“If you argue that you should not use PSA testing at all in [men without symptoms], you’re essentially saying you don’t want to find prostate cancer at a curable stage,” says Dr. Samir S. Taneja, director of urologic cancer at NYU Langone Medical Center and a responder to last week’s U.S. News survey.

The government task force found little evidence that screening men with the PSA test significantly reduces deaths from prostate cancer. Whatever small benefit there might be, the task force concluded, is outweighed by the risk of an incorrect diagnosis or unnecessary procedure leading to death or complications. About a third of men treated for prostate cancer suffer urinary incontinence, impotence, or both, and about 1 in every 200 dies within 30 days from complications of surgery.

Doctors have debated the risks and benefits of the PSA test since 1994, when the Food and Drug Administration approved it for cancer screening. Even the test’s supporters acknowledge that it is inherently imprecise. A high PSA level may indicate the presence of a tumor—or it may not. Nor is a low PSA level necessarily an all-clear. Moreover, the test cannot distinguish between a typical tumor, which grows so slowly that the threat is minimal, and one that is aggressive and potentially lethal.

To determine whether some of the nation’s best doctors agree with the task force’s proposed recommendation, U.S. News surveyed more than 600 urologists and internists who are recognized as Top Doctors by U.S. News and Castle Connolly Medical Ltd. More than a third of the physicians responded. (For a breakdown of the questions and responses, see Behind the U.S. News Top Doctors Survey on PSA Screening.)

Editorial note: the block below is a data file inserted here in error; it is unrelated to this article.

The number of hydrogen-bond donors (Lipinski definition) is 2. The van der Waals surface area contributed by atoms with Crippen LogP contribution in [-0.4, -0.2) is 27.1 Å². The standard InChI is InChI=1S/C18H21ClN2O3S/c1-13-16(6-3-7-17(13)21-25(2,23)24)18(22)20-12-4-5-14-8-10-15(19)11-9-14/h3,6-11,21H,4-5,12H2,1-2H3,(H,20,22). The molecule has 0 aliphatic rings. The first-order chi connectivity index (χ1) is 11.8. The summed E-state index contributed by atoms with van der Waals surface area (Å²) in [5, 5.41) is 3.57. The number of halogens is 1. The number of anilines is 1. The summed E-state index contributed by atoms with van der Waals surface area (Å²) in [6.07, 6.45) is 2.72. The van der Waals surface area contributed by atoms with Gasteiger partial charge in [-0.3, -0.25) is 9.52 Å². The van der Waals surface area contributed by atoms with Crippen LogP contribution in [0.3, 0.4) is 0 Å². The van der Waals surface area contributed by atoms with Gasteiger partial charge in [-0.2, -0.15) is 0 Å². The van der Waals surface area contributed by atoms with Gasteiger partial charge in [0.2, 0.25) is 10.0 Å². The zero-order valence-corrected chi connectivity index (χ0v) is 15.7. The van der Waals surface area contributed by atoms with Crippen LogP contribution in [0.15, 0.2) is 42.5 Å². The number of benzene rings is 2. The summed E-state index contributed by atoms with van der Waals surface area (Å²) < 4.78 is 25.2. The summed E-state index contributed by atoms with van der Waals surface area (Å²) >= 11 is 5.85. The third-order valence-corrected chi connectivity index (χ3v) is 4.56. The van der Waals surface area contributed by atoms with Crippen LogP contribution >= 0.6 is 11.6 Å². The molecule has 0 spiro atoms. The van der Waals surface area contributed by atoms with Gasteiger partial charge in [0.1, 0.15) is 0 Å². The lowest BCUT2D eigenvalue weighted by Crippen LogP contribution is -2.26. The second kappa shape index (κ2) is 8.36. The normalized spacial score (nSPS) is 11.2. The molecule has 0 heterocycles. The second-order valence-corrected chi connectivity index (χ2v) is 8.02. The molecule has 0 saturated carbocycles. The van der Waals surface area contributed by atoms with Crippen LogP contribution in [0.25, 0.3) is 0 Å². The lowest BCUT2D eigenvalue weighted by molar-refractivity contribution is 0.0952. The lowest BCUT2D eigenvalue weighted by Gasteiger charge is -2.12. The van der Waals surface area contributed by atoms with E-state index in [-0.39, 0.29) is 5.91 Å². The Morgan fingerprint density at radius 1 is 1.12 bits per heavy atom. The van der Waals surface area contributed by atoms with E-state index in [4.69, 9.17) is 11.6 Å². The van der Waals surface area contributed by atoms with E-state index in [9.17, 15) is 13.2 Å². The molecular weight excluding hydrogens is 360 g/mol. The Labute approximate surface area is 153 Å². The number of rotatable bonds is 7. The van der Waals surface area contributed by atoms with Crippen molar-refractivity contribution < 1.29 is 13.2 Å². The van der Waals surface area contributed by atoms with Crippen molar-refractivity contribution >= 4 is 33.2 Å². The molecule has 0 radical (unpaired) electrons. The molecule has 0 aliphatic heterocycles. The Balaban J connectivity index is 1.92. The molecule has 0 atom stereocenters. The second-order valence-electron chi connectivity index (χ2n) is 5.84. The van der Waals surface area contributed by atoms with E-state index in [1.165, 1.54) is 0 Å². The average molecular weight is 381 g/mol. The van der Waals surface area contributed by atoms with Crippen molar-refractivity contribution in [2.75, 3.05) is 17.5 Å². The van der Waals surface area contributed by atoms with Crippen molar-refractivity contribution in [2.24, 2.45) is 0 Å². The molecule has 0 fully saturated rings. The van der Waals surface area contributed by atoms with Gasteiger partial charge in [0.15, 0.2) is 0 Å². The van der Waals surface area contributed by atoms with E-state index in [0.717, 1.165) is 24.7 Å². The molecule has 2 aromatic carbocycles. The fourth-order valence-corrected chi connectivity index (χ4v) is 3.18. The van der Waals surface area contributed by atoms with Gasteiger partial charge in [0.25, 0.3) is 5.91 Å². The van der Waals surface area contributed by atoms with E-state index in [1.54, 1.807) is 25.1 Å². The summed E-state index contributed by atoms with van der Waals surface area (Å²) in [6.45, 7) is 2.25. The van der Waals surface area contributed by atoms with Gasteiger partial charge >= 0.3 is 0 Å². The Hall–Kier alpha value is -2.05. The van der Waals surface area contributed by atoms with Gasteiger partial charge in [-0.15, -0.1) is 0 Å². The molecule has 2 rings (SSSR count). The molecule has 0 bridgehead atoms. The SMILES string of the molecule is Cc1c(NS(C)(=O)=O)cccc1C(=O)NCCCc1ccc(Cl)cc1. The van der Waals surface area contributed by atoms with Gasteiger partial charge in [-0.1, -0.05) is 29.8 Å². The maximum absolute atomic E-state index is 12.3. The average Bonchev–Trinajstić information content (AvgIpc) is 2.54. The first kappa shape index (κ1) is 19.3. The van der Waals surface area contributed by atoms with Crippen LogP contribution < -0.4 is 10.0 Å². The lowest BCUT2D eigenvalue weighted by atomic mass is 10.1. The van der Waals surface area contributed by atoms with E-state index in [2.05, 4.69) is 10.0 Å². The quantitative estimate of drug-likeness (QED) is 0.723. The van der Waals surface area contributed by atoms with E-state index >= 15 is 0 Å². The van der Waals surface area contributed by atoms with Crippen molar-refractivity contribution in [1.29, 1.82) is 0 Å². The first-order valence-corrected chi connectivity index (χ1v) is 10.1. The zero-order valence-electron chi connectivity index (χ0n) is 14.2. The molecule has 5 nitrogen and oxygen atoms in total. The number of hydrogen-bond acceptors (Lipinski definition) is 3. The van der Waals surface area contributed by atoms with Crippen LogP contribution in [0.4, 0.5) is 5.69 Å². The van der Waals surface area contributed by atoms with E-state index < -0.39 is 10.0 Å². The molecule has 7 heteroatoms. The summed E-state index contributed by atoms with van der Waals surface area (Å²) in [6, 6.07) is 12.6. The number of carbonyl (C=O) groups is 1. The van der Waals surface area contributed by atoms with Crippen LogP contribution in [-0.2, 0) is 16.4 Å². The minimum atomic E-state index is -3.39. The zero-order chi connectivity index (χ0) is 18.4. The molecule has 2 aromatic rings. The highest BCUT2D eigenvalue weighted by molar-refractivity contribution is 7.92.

About 95 percent of the responding urologists felt that doctors should continue to advise men starting at age 50, when testing typically begins, to have PSA screenings as part of a routine physical exam, contrary to the task force’s recommendation. They included themselves in that group; 97 percent indicated they would be tested starting at 50. The internists were less unanimous—about 40 percent agreed with the proposed recommendation to end routine testing. But 72 percent of the responding male internists indicated that they themselves would have the test starting at age 50.

The vast majority of the survey respondents sent U.S. News comments as well. “Can you put a price on being saved from dying of cancer?” wrote Dr. Ernest H. Agatstein, a urologist with Paletz Agatstein Urology Medical Group in Downey, Calif.

PSA screening is “an awesome test,” wrote Dr. Richard J. Macchia, a urologist at Cleveland Clinic Florida in Weston. “When I was young,” he went on, “almost all the prostate cancer patients I saw had metastatic disease at diagnosis. Now, in patients who have their PSAs checked, I almost never see metastatic disease at the time of diagnosis. We can cure metastatic diseases only rarely.”